In addition to their famous soups, Campbell Soup Company (NYSE:CPB) also offers a variety of household-name grocery brands. Despite an ever-increasing dividend and an excellent share repurchase program, the stock has traded pretty flat over the last decade, mainly hovering in the $30-40 range.
Why isn’t the share price rising? The number of outstanding shares has decreased by more than 12% since 2009, the economy is much better, and the dividend has been increased by 16% since then. Yet, the stock hasn’t seen any significant price appreciation. With the stock trading at the low end of its historic P/E range, I believe it is just a matter of time before we see a big move to the upside for Campbell Soup.
Campbell Soup sells their trademark soups, as well as sauces (Prego, Pace), beverages (V8), and snack foods (Pepperidge Farm, Arnott’s Biscuits). Approximately 69% of Campbell’s business comes from the U.S., with the company’s largest customer by far being Wal-Mart Stores, Inc. (NYSE:WMT), which accounts for 17% of Campbell Soup’s total sales.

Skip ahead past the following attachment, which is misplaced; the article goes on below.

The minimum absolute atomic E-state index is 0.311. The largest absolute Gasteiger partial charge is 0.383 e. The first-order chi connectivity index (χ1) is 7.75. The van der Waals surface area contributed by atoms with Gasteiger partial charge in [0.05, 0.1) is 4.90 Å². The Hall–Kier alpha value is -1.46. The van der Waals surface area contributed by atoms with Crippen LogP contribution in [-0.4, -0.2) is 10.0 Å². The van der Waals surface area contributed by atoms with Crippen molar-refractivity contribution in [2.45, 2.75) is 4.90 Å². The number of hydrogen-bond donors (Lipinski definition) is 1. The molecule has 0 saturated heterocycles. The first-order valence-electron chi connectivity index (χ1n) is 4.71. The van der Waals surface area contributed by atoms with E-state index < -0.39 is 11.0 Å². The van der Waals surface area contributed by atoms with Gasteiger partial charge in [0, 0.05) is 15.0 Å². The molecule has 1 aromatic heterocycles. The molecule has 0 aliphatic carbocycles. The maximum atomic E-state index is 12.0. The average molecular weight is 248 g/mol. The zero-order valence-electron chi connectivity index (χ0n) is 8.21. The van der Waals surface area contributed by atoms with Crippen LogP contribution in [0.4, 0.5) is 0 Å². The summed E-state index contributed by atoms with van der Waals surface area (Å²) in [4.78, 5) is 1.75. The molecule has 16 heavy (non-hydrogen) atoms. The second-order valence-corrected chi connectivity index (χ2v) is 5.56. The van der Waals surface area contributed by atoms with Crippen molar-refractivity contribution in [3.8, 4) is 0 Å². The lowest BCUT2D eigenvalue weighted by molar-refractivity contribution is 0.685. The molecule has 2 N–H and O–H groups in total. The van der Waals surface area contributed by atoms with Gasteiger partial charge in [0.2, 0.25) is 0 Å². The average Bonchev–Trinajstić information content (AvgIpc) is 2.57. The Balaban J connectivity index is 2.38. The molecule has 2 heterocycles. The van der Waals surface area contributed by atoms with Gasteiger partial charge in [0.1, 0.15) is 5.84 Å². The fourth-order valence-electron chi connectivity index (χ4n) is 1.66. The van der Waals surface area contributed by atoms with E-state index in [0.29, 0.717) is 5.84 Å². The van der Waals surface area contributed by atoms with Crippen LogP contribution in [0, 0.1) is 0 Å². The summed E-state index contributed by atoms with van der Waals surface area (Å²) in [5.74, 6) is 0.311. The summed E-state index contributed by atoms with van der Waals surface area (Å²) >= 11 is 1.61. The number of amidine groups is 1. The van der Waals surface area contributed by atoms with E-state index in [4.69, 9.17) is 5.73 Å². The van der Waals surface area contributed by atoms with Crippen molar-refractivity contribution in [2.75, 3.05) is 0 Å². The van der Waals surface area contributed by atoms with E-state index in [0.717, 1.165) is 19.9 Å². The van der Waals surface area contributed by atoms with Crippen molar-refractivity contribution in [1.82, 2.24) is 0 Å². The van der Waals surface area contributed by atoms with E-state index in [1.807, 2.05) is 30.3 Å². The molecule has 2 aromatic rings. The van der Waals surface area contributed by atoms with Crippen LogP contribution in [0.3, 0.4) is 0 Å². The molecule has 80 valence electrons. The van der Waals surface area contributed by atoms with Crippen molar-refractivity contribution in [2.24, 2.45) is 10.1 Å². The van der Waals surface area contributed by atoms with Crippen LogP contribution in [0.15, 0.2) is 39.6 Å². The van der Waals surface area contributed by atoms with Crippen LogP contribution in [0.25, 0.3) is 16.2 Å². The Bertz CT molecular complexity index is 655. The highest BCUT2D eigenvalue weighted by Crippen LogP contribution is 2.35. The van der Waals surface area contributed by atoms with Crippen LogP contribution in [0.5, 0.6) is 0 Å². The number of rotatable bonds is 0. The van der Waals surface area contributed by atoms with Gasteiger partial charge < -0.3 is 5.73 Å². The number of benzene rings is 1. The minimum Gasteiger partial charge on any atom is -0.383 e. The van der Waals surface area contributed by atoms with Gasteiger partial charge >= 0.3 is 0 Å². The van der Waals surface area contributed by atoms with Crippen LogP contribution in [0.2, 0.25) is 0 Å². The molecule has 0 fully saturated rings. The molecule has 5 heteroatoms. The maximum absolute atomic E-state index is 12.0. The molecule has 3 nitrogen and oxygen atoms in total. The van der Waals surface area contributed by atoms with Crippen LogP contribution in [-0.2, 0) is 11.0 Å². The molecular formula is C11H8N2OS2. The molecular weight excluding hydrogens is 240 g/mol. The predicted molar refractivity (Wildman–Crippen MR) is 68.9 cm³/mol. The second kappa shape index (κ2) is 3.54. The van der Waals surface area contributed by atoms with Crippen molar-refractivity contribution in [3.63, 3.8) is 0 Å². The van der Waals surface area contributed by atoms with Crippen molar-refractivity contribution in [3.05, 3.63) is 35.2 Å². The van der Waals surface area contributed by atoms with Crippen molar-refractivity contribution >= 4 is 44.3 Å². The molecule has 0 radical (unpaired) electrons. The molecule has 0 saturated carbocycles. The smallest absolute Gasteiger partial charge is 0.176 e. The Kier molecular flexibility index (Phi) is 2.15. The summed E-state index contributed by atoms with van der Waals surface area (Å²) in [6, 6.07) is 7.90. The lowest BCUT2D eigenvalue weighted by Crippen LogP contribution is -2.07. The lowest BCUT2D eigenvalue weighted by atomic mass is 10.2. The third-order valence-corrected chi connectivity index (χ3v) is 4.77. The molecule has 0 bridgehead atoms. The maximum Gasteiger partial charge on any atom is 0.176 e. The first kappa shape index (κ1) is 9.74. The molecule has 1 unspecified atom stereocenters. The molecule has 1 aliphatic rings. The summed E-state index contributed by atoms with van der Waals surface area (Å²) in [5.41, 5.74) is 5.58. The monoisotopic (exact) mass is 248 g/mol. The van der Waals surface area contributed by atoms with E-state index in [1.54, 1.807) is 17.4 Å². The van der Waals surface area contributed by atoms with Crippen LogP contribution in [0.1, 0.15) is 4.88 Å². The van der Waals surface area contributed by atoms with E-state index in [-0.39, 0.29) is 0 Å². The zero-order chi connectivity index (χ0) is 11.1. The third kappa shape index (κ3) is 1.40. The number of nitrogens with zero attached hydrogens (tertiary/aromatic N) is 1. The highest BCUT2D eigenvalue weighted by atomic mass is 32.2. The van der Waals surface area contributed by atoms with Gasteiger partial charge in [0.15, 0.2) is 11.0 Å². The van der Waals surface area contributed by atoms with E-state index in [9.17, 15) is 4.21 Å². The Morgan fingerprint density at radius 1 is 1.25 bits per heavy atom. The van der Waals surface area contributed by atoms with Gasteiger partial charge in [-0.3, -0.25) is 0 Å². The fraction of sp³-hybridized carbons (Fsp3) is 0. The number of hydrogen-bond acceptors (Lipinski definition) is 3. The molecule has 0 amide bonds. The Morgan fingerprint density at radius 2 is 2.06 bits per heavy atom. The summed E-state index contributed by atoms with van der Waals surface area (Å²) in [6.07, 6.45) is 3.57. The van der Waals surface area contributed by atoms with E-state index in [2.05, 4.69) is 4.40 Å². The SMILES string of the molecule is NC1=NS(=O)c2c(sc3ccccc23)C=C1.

So, it may be a good idea for Campbell Soup investors to monitor Wal-Mart and the trends in sales that they report. If almost one-fifth of the company’s business is tied to Wal-Mart, it is pretty safe to say if Wal-Mart starts doing poorly, Campbell Soup will suffer also. On the other hand, if Wal-Mart’s sales skyrocket, Campbell Soup will benefit. Wal-Mart may actually be a good way to play food producers as a whole, without having to pick individual names. The company is very attractively valued at 14 times earnings with 10% forward growth, not to mention their excellent buyback and dividend that has increased every year, even during the 2008-09 recession.
Campbell’s has been active in acquisitions and partnerships, which seems to be the company’s primary growth strategy. Most recently, they acquired Bolthouse Farms, best known for their premium fruit beverages. Additionally, Campbell Soup recently announced a plan to improve its asset utilization and supply chain cost structure, which should benefit shareholders beyond 2013, when the company expects $115 million in one-time charges related to these changes.
As mentioned before, Campbell Soup has been very actively buying back shares, having spent $412 million doing so in 2012. Going forward, the company has said that it will make debt reduction more of a priority. I believe they will indeed continue to repurchase shares, but possibly at a slower rate until a dent is made in the company’s approximately $2 billion in debt.